Sport events in prison, including kickball, can get competitive
Brian Wood, formerly of Layton, is an inmate at the Utah Correctional Facility in Gunnison. He pleaded guilty to nine felony charges for offenses from 2011 to 2014, including counts of burglary, drug possession and prescription fraud. He could spend up to 35 years in prison, depending on parole hearings.
There was a kickball tournament in the prison a couple of weeks ago. I try to participate in most of the sporting events, but thought this might be particularly fun. I hadn’t played kickball since the 6th grade and had some fond memories of the game. My team won the section tournament and moved on to the next round where we would play teams from other housing units. There are numerous sporting events in the prison throughout the year and they are really organized.
Within the last couple years, the prison has taken away the 5v5 basketball tournament as there were too many fights. Perhaps they chose to play kickball because guys would be less competitive. There were no fights, but, of course, the prison aspect was still in full effect.
In our game, the guy keeping score was from the other team’s unit and was accused of flipping an extra point over for their team and taking one away from our team. He was caught in the act of taking one from us, so we got it back after an argument. We couldn’t prove he gave them an extra one, though it seemed apparent to my team, so no further corrections were made. I wasn’t paying close enough attention to know for sure. We ended up losing 10-11, but not before I was reminded that this wasn’t the same game I played in grade school.
I was playing third base and was attempting to catch a short pop fly. Unfortunately, the ball was coming down right in the path of the baseline. The runner took his opportunity just as many other prisoners would likely have done. I made contact with the ball at about the same time he made contact with me. Out of the corner of my eye, I could see he had lowered his shoulder a bit and put his elbows out in front of him. Our courses were set. We were both just trying to make a play. I figured I would try to catch the ball and make a double play. He wanted to make sure I didn’t.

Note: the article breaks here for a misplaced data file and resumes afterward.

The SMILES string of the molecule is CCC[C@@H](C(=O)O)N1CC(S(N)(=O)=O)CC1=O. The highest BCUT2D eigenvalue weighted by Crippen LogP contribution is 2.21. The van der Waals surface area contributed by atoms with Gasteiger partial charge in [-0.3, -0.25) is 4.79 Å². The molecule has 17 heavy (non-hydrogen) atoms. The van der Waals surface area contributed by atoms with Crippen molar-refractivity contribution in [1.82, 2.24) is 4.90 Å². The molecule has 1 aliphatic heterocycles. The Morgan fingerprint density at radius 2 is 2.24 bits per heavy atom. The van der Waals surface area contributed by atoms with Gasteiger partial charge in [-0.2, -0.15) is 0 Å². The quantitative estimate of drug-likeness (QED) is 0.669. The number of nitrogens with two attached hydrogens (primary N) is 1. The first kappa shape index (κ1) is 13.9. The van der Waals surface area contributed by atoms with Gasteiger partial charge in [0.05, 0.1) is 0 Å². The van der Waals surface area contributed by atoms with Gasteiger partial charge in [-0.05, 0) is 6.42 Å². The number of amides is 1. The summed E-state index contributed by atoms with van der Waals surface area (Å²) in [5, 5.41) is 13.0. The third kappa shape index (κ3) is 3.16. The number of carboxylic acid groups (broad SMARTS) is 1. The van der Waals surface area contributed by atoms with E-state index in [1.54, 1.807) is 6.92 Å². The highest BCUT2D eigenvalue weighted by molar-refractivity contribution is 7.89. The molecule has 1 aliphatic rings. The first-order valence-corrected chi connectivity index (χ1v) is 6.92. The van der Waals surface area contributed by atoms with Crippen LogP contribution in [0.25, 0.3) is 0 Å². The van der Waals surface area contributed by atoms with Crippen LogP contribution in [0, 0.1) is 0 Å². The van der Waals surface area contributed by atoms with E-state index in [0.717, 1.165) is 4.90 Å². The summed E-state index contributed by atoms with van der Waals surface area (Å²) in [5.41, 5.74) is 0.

I guess you could say it went more his way than mine, I was completely knocked off of my feet. I had no idea where the ball went, but the ground was fast approaching. I landed pretty hard on the rocky surface. After their team got done laughing they asked if I was alright. My hand was little cut up, but I was fine. I wouldn’t say my pride was hurt as he was a big guy, but I felt stupid. I should have paid more attention. I got up, said I was ok, and wiped my hand off on my shirt. By the end of the game half of my shirt was covered in blood.
I was sent to the nurse’s office despite my pleas against the idea. So, not only had I just got done playing kickball, a game from childhood, but I was being forced to see the nurse get a band-aid. I found the whole situation comical. It really took me back.
The officer that had escorted me kept some hand sanitizer in the holster on his belt. He popped it open and said, “Would you like some hand sanitizer? You can’t have this, but I can give you a little.” You see, we are not able to have hand sanitizer in our possession because prisoners have been known to drink the stuff. Apparently the alcohol can be separated from the soapy part with some salt, though I’ve heard of inmates drinking it just as is. I told the officer, “No thanks, it doesn’t hurt that bad, and anyways, I quit.” He laughed, but the doctor didn’t seem to find my comment funny.
Though I was making light of the situation, it reaffirms the reasons why we are treated the way we are. We behave worse than children and consequently can only hope to be treated like such. There’s really nothing to complain about, we bring it on ourselves. Still though, I had a lot of fun playing kickball.